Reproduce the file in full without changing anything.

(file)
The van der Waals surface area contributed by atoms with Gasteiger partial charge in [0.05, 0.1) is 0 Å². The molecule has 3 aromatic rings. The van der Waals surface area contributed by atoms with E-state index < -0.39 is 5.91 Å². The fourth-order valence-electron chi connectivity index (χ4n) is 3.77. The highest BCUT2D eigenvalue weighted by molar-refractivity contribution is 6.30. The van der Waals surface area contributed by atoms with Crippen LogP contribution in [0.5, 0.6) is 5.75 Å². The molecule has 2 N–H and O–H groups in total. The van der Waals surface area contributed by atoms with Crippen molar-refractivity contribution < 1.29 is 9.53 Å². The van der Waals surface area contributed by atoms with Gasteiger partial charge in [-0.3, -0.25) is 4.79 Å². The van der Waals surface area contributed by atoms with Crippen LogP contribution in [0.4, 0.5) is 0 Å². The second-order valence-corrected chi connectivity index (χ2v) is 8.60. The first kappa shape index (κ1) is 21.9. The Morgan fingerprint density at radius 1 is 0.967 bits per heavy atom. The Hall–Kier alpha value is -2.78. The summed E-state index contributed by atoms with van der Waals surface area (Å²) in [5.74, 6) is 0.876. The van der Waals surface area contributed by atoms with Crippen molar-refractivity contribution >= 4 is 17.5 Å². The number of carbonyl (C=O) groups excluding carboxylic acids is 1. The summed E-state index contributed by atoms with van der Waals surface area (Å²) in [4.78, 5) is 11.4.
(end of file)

The van der Waals surface area contributed by atoms with Gasteiger partial charge in [0.05, 0.1) is 0 Å². The molecule has 3 aromatic rings. The van der Waals surface area contributed by atoms with E-state index < -0.39 is 5.91 Å². The fourth-order valence-electron chi connectivity index (χ4n) is 3.77. The highest BCUT2D eigenvalue weighted by molar-refractivity contribution is 6.30. The van der Waals surface area contributed by atoms with Crippen LogP contribution in [0.5, 0.6) is 5.75 Å². The molecule has 2 N–H and O–H groups in total. The van der Waals surface area contributed by atoms with Crippen molar-refractivity contribution < 1.29 is 9.53 Å². The van der Waals surface area contributed by atoms with Gasteiger partial charge in [-0.3, -0.25) is 4.79 Å². The van der Waals surface area contributed by atoms with Crippen LogP contribution in [0.4, 0.5) is 0 Å². The second-order valence-corrected chi connectivity index (χ2v) is 8.60. The first kappa shape index (κ1) is 21.9. The Morgan fingerprint density at radius 1 is 0.967 bits per heavy atom. The Hall–Kier alpha value is -2.78. The summed E-state index contributed by atoms with van der Waals surface area (Å²) in [5.74, 6) is 0.876. The van der Waals surface area contributed by atoms with Crippen molar-refractivity contribution >= 4 is 17.5 Å². The number of carbonyl (C=O) groups excluding carboxylic acids is 1. The summed E-state index contributed by atoms with van der Waals surface area (Å²) in [4.78, 5) is 11.4.